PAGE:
Where Agile Conflicts with Bureaucracy?

Michal Vallo
8 min readOct 16, 2020

Let me tell you a story about a company I have once visited, based on the outskirt of the big town — a typical software house.

“We are developing product XYZ here,” a manager welcomes me.

“We have some customers, and they are increasing their demand for our work. However, we are facing a challenging situation. In the past two years, we tried to gain one particular customer, company ABC. Now we have almost succeeded, we are just about signing the contract. However, this customer will take us 60% of our production capacity. And we are unable to recruit anyone here in the area”, he continues. “So we implemented SCRUM.”

“Does it work?”, I have asked with curiosity.

“No, the people are passive. We can increasingly see they do not know as much as we would like they do. We are breaking the tasks into small pieces they can handle. And this truly overloads us”.

“Why is this?“ — my curiosity arises.

“You know, it is because they are only juniors”.

“How much time are they are with the company already?”

“For about two years,” I get the response.

“You said you use Scrum. Do you have deliveries in every Sprint?”

“No, we have issues, so we do not deliver all the tasks we have planned. We deliver perhaps about half of them. All those unfinished, we move to the next Sprint. Well, we are currently fixing the process. It is where we struggle with our people right now. They are just too passive,” continues the manager with a tired voice.

“Can I help you somehow?”, I ask gently.

“Noooo”, and his energy is back for a short while, “we do not believe somebody will help us, so we have to fix it by us. At least the most urgent parts, before we invite somebody for help. But we have a very critical deadline to meet. All our power on this right now, we can’t miss this deadline.”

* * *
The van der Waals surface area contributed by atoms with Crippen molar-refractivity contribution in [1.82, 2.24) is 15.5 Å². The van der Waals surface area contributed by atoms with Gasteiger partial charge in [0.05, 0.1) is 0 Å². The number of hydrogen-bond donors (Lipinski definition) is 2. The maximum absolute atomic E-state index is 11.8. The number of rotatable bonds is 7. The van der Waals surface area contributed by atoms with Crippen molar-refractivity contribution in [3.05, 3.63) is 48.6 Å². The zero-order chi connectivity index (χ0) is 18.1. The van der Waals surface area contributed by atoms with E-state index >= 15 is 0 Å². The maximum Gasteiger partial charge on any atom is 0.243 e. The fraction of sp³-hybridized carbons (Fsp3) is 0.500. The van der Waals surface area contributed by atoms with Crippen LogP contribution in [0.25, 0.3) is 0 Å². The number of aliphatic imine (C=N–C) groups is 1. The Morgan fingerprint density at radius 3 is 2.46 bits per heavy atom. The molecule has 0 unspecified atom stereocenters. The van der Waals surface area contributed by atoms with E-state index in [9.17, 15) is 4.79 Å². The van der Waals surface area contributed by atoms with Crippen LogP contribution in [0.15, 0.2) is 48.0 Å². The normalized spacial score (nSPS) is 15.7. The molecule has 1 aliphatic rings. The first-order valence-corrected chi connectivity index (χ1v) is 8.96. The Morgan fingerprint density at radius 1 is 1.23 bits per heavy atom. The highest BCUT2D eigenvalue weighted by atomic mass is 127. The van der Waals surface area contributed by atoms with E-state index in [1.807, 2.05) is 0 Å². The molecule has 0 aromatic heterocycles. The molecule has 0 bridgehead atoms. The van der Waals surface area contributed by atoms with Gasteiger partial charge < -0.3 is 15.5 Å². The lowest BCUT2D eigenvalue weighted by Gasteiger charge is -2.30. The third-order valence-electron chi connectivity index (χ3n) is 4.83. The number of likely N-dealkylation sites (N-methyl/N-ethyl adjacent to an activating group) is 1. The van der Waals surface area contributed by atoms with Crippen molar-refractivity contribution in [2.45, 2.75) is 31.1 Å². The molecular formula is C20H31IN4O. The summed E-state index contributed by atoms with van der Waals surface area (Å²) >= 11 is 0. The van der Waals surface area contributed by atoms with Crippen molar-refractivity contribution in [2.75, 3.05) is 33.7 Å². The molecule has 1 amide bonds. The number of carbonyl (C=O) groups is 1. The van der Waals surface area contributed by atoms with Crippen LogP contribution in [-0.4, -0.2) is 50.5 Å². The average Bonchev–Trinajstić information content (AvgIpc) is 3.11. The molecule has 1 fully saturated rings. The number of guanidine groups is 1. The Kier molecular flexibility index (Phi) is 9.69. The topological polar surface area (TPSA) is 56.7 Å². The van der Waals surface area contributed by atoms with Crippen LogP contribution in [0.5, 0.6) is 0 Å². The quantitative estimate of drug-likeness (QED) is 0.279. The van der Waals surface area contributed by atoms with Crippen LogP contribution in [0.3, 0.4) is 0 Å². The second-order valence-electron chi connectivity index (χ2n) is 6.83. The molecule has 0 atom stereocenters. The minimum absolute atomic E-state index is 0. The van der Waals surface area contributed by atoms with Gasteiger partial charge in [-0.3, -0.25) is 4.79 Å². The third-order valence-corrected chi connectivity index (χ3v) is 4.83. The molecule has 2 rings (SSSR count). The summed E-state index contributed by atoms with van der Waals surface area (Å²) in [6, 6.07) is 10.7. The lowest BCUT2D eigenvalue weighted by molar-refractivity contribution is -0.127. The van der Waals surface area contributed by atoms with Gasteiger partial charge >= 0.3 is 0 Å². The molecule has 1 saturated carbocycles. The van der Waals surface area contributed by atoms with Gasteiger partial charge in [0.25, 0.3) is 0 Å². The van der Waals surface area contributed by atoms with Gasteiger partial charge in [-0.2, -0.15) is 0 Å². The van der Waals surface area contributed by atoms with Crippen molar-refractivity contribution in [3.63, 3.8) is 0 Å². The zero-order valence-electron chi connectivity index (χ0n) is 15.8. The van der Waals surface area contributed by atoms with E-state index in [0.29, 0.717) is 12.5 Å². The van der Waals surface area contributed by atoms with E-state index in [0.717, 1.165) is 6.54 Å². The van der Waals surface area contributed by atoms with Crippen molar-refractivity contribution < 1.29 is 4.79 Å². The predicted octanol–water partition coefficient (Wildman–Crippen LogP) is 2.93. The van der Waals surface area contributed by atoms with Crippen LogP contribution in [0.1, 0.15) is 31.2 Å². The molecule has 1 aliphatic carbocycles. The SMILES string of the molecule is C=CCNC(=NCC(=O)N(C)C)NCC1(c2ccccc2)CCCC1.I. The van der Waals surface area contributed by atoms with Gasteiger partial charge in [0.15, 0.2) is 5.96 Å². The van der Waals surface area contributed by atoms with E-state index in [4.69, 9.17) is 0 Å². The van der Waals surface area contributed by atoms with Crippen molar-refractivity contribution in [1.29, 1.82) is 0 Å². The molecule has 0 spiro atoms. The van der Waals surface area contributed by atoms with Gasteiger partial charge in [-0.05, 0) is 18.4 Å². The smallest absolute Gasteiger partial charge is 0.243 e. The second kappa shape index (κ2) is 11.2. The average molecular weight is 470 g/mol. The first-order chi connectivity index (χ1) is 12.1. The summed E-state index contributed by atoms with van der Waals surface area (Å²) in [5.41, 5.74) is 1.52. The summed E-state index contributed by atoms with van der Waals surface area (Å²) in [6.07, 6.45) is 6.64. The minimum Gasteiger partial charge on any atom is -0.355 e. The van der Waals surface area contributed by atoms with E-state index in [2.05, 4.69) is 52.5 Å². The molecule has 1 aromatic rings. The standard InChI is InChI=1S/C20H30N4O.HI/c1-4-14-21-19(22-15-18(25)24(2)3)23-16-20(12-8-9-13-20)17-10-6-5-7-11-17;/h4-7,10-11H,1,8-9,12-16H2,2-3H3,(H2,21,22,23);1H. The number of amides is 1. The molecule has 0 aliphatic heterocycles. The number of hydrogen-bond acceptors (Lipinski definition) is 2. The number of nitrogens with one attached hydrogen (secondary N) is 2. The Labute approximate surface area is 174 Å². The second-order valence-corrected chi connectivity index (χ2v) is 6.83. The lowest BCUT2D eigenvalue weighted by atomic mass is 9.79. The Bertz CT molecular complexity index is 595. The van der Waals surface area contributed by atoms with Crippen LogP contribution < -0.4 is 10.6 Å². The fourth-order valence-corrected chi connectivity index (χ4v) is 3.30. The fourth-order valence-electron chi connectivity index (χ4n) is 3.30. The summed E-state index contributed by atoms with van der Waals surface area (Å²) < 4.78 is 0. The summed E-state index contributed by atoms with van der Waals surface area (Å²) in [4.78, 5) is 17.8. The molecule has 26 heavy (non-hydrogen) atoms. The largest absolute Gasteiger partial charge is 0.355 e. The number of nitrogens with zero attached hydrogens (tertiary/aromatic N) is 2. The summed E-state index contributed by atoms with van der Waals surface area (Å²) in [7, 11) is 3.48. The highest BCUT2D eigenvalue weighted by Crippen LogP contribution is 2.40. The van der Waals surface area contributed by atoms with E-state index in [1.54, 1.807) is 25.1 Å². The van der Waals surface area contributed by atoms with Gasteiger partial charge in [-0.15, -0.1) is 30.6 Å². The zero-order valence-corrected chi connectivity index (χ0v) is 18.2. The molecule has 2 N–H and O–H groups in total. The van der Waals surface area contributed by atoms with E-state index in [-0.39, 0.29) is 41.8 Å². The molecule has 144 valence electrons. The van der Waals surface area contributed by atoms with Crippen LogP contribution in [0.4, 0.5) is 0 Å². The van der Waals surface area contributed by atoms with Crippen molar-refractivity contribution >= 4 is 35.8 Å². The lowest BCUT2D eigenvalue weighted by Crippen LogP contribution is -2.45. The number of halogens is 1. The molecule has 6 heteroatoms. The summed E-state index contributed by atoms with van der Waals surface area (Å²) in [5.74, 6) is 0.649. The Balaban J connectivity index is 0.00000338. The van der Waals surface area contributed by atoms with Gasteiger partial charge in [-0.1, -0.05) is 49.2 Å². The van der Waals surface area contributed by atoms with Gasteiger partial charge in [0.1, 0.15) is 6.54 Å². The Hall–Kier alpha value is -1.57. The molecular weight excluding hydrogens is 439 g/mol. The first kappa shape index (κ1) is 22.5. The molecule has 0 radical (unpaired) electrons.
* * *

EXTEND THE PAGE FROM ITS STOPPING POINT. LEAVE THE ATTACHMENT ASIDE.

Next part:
“I see” — I respond sympathetically. “When is the deadline, by the way?”.

“About eight months from now….”.

(*this story is fictional)

Such and similar stories I have heard many times. When it was over fifty, I already stop counting them. There are many symptoms in this conversation. All could be interpreted with ease as a bad manager in the wrong place. True. And I have to admit, some 15 years ago, I would ask myself, what the craziness is this? Today, I see the situation differently. I am trying to understand why the organization act so poorly. I know that organization is a living organism, and therefore it is quite a complex system. The symptoms I saw in the conversation have their root causes, which need to be uncovered and understood before I can suggest some judgment or advice.

Many technology organizations today, when they are facing problems with their deliveries, they start changing their process of development. They throw on that problem a new framework or technique. They start reorganizing responsibilities or invite armies of coaches to fix it. And still, there is no long term effect. Sometimes, they achieve even production slowdown, and almost always, the payroll jumps across the roof. In the role of an external observer, I frequently ask myself whether people who caused such dysfunctions could be the same, who can fix it.

So where is the problem?

I try to look at the organization holistically. I mean beyond just software development. Every symptom, which people try to fix often lies beyond IT development in one or more places. If the root cause crosses the functional border, the hunt for it is typically ignored or given up. People take the easiest solution. Let’s go Agile!

While seeking help among agile techniques, many are forgetting the underlying principles. There are a plethora of reasons. Unfortunately, when those principles are missing, Agile remains stripped to just a bunch of processes. And the process is seldom a problem. It is people and their behavior in the process.